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Longtime medical shop to close

BY SAM LANE | NOVEMBER 09, 2009 7:20 AM

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Tucked in the underground quarters of the UI Medical Laboratories Building, workers have made and repaired UI Hospitals and Clinics tools for decades.

But financial constraints are now forcing the 86-year-old shop to close.

The department has lost $300,000 since 2000 because of competition from companies, and it is currently operating on a deficit, said UI spokesman Tom Moore, noting the closure will save the university $750,000 a year.

Despite the cost savings, doctors and surgeons who often rely on the shop said they are worried about its closure.

UIHC neurosurgery Professor Matthew Howard said his department turns to the shop’s employees to help design and build experimental surgical devices.

“They have provided really important services,” he said. “It’s a serious loss. I’m not sure what we’re going to do.”

One person close to the facility’s work, who asked not to be named pending final decisions on the matter, said the closure will force all repairs and construction of medical equiment to be outsourced to local companies, none of which have been determined yet.

“I’ve heard comments from various departments,” the person said. “They’re upset. Where will they get this work done? It will be costlier for some departments to replace.”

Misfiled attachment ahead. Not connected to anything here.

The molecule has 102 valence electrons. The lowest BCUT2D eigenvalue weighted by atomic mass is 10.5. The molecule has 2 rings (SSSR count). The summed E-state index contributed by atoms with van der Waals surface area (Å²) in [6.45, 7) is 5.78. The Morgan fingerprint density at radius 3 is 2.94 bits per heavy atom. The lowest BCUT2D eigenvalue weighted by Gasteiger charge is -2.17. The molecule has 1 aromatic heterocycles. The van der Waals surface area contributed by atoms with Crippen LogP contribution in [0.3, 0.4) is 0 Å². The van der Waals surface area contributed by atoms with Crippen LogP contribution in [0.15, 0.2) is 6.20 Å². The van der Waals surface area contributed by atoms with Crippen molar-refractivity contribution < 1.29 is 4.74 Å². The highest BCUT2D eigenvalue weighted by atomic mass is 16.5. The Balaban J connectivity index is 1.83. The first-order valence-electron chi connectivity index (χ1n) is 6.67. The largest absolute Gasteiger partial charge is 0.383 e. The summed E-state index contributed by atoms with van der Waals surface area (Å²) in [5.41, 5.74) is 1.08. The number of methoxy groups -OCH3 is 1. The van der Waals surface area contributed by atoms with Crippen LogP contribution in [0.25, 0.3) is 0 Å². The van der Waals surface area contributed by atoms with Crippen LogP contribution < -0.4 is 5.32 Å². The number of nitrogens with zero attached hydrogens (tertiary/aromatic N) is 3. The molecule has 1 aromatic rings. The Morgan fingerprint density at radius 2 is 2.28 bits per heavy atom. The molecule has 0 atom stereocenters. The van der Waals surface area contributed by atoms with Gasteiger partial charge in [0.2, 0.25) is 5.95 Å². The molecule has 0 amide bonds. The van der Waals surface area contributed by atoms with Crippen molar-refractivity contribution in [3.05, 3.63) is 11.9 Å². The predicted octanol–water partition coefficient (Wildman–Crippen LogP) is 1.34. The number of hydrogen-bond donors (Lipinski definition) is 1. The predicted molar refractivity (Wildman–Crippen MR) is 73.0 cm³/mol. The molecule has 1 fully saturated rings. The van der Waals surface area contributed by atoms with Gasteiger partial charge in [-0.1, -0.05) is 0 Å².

Employees first learned the news when a representative from the Carver College of Medicine visited the shop on Oct. 20. Because of the closing, workers will either be relocated to a different UI department or be laid off, Moore said.

The employees have a long history in the department — their average tenure is roughly 30 years, according to a listing hanging inside the shop.

“The employees are highly experienced and greatly valued,” Moore said. “We are making plans to continue meeting the needs that are purchased from the shop.”

The American Federation of State, County and Municipal Employees union will direct the process of the employees’ relocation.

Employees in such situations must receive 20 days notice before being relocated or laid off, said Danny Homan, the president of the union’s Iowa Council 61, which oversees the shop’s workers. Homan added he has not seen a formal layoff plan from the UI.

The employer must also inform employees of their bumping rights, the ability to bump employees in a different department who have less seniority than they do.

Homan was unsure whether the practice would occur because the shop’s employees are “one-of-a-kind.”

The shop moved into the Medical Laboratories in 1927. The expansive room is filled with heavy machinery equipped to make some of the most complex technology used at the hospital.

Spiraled cords run from the equipment, and tools occupy shelves throughout the facility. Its clients extend from the UIHC to across the globe.

Even with an international presence, the number of other shops capable of making similar machines have increased, bringing in fewer customers to the Medical Instrument Shop in recent years.

UI officials said they have not yet determined a timetable for the closure, though sources close to the shop say they were told it would close by the end of the year.

The shop’s supervisor, Jerry Swails, declined to comment.


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